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Chi! Chi! Chi! Le! Le! Le!

October 14, 2010

  Statistically, the chances that you were you one of those people glued to their computer/TV yesterday watching all the miners emerge from the innards of the earth are pretty good.  Like most of the world, I was sucked in whole hog – I couldn’t avert my eyes for more than a few minutes at a time for fear of missing the action.  It really was like watching the miracle of birth 33 times over.  Can you imagine the celebration today?  No doubt saturated with ridiculous, giddy, exhausted euphoria.

All the talk of Chile made me check out a bit more of their musical heritage.  Very steeped in traditional folkloric music, of course, but there are a few classical voices too.  Here’s an interesting one: 

This is the translation of the YouTube description:
Acario Cotapos Baeza (Valdivia, Chile, 1889 – Santiago, Chile, 1969).  Chilean composer, creator of the musical vanguard in this country.  His artistic formation was almost entirely self-taught, except for a brief period in his youth during which he received piano lessons at a music academy.  His creations shun all affiliation to schools or trends, and are solely indebted to the emotional states of their brilliant author.  He garnered critical praise from the experts in the United States and Europe , but his homeland abstained many years in recognizing his worth; only in 1960 did they deign to give him the National Arts Award and a modest monetary pension.  He was one of the best friends of Pablo Neruda who said of Cotapos: “I owe him millions of hours of happiness”; and when the musician died, the famous poet said: “In this black box we bury joy.”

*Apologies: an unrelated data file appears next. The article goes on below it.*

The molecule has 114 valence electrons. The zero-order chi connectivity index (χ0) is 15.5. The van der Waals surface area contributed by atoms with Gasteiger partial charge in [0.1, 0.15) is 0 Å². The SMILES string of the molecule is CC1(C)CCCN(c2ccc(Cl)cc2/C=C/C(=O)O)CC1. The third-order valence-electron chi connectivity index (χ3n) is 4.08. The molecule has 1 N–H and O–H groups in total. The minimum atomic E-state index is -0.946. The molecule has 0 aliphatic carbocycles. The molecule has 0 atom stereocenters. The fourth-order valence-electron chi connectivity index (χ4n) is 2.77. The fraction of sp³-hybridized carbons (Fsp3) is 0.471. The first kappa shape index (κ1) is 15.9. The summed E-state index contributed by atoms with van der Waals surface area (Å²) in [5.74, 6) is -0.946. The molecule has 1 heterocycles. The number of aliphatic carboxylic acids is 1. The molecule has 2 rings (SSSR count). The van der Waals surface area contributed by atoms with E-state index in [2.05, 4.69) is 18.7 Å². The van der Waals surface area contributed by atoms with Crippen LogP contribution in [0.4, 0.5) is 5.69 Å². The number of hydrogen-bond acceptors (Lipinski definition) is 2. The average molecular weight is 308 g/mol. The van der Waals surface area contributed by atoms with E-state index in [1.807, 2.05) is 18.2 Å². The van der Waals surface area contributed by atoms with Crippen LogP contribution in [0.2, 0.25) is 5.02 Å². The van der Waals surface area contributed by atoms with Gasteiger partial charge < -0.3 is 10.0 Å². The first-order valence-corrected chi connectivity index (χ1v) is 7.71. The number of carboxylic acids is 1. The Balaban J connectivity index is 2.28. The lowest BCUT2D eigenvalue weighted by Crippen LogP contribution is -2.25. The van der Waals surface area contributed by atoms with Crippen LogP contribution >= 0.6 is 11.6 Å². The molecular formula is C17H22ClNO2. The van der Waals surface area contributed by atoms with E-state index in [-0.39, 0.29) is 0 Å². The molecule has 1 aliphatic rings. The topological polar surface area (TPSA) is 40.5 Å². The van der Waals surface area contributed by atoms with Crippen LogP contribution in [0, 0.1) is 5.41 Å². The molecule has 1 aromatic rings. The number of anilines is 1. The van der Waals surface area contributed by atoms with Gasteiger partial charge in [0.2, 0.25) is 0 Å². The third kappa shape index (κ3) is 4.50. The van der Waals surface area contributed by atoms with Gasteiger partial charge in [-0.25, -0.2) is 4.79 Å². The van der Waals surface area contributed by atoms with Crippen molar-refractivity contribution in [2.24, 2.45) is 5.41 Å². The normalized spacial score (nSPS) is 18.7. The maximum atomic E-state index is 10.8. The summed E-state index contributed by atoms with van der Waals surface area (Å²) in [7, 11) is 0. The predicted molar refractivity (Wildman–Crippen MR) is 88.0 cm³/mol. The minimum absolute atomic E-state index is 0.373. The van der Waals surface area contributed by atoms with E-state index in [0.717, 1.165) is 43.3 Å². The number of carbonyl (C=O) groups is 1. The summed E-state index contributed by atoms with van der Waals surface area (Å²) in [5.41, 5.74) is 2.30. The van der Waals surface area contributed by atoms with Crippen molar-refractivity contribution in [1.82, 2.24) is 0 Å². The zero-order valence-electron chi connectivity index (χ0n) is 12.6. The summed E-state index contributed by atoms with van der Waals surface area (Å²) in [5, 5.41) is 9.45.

Edith Fischer Waiss, piano.

Recorded in concert. 2nd season of Concerts of Contemporary Music of the National Association of Composers, South Hall, Hotel Carrera, June 28, 1951.

I’m not familiar with Cotapos’s music beyond the above YouTube piece, but if I were to judge him only by that I’d say that there’s a thickness to his style – like peanut butter stuck to the roof of your mouth, it doesn’t go down smooth and sweet.  There’s no singing melody either, or strong bass line, both of which I might have expected given the deep Chilean relationship with traditional folkloric music, which Cotapos undoubtably would have been marinated in growing up.  You hear nothing of that.  But, there’s drama, and passion, and rich colors – exactly what you would expect from a latino heart.  His music merits more exploration, I think, but that will have to wait for another day.

In the meantime, I’m thrilled for the miners and their families.  May they rejoice in their freedom, have deeper appreciation for their loved ones, and somehow stay firmly grounded in the middle of this crazy crazy time of their life.

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